Stryker Biotech And Questions Of Trial Prep
Like the Nelson case, the 2012 prosecution of Stryker Biotech raised questions about trial prep at the U.S. Attorney’s Office.
The government alleged that Stryker, a Hopkinton-based medical device company, and several of its salesmen had defrauded seven surgeons.
Stryker’s lawyer, Brien O’Connor of Ropes & Gray in Boston, told jurors in his opening last January that the government’s legal team had committed a “gross injustice” by failing to interview even one of the doctors prior to trial.
“Ladies and gentlemen, they may not have talked to [them], but we did,” O’Connor said at the start of what was expected to be a six-week trial. “And because of that, you’re going to get to hear [their] side of the story.”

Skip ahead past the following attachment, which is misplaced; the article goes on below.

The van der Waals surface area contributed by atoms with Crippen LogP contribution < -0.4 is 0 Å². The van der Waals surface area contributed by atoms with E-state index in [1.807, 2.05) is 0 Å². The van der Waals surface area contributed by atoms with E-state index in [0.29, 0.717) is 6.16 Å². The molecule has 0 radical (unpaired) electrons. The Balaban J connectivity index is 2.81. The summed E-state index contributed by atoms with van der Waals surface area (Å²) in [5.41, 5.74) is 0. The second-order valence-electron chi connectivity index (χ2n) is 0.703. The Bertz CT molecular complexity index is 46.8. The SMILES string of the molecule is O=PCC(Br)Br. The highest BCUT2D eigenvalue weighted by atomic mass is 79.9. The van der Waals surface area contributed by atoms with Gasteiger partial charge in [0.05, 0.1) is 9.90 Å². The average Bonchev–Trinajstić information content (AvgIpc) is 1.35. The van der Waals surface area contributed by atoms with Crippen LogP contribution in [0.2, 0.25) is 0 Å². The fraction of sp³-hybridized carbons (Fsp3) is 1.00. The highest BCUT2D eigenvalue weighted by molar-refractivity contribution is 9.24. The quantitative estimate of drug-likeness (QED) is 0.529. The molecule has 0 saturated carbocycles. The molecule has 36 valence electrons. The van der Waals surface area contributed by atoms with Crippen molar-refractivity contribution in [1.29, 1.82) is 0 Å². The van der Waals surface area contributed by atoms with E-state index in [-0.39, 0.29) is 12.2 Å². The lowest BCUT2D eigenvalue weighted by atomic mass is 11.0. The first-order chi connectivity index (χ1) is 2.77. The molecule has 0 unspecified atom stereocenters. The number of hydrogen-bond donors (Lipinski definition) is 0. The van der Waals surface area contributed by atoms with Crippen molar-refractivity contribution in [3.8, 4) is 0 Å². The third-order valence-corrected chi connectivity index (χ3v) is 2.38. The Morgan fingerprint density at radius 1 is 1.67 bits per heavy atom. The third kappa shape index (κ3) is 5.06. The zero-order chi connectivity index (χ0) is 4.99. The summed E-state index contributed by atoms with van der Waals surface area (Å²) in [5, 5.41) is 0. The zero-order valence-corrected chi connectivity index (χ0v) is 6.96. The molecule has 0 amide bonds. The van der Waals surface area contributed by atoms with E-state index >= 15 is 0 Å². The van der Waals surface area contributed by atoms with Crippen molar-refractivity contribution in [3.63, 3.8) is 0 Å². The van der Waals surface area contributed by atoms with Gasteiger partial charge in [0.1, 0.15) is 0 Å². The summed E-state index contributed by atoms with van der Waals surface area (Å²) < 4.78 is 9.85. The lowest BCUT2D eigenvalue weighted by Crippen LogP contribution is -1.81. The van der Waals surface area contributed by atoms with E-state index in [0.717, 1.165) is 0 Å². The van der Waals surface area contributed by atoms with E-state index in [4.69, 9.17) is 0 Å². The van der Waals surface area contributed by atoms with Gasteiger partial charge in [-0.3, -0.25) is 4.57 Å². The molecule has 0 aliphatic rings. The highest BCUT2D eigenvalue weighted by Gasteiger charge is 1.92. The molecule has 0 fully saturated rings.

It never got to that point.
In a case that is still being talked about by members of the state’s tightly knit federal criminal defense bar, the trial fell apart the day after O’Connor’s opening. Susan Winkler, chief of Ortiz’s Health Care Fraud Division at the time, dismissed all but one misdemeanor count against the company.
O’Connor, a former federal prosecutor himself, declined to comment for this story, but he told Lawyers Weekly last year that the case was unlike any other:
I honestly never expect to see what happened here ever happen again in my lifetime. You had a case that had been worked up for over three years by the government, where there had been a ton of back and forth over every little detail. Yet it all came crashing down right at the start, in part because the prosecutors left themselves open and very vulnerable by not doing their homework.